by Jonathan Lee
“New pension plans to work till you die are no cause for alarm” says arch-Tory overlord Ian Duncan Smith. A recent report from the Centre for Social Justice (CSJ), the Tory think-tank which brought us Universal Credit, has recommended the government raise the retirement age from 65 to 70 by 2028, and to 75 by 2035.
The Tories are not content to simply make workers’ lives as miserable as possible through underfunding schools, unaffordable housing, food poverty, and the greatest devaluation of wages in modern history. They now seek to steal the last golden years of life from the majority of working class people who cannot afford a private pension in order to retire early.Continue Reading
by Edward Grierson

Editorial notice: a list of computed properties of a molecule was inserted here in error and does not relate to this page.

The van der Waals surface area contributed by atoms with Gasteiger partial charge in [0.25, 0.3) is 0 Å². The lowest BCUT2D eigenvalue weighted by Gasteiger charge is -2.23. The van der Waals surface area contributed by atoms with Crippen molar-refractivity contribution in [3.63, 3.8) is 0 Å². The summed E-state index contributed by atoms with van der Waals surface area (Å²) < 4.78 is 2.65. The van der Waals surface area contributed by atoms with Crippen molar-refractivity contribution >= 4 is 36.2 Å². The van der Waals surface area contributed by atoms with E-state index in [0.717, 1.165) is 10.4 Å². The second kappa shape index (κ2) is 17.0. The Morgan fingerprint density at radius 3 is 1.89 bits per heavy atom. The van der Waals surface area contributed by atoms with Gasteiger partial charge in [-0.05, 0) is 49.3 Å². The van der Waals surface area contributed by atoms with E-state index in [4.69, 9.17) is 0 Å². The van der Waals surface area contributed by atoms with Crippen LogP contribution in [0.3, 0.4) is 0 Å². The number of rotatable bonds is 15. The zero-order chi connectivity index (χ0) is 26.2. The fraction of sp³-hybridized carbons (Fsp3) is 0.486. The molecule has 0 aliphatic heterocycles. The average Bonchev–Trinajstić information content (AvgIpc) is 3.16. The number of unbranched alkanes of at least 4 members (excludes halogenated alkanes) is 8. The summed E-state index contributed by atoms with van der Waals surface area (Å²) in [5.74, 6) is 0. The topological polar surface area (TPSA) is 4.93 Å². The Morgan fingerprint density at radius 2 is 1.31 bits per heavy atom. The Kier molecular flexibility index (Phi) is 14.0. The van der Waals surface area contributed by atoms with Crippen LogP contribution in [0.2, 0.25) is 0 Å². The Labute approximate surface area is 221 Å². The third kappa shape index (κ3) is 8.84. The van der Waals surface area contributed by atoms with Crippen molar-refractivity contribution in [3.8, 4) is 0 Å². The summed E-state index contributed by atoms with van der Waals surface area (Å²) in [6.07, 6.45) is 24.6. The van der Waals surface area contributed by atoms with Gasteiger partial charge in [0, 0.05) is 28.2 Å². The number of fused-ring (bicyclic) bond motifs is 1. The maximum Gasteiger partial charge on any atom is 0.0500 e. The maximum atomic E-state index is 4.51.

It goes without saying that the current wage situation in the UK is not good. Following the disastrous speculation on the banks’ behalf that led to the recession, real wages for UK workers fell by 10.4% from 2007-2015, a decline only matched by Greece. Even worse has been the combination of this wage drop with the continued pay gap between employees and the people who employ them: as of 2015, the salary of a UK CEO was nearly 130 times that of the average UK worker’s salary.
The reason why this is a concern, why we should be worried about falling wages, surely is obvious.Continue Reading
by Bradley Allsop
Youth voter turnout has long been a topic of debate, controversy and worry in British politics. Always below the national average, it has plunged even more than other age-groups’ dovetailing turnout in recent decades, sparking expressions of concern (although comparatively little policy change) from political parties. This seemed to have changed last June, with sites such as Yougov and NME reporting large increases in the youth vote for the 2017 general election, with the figures suggesting the largest rise in youth turnout in British political history.
by Robyn Banks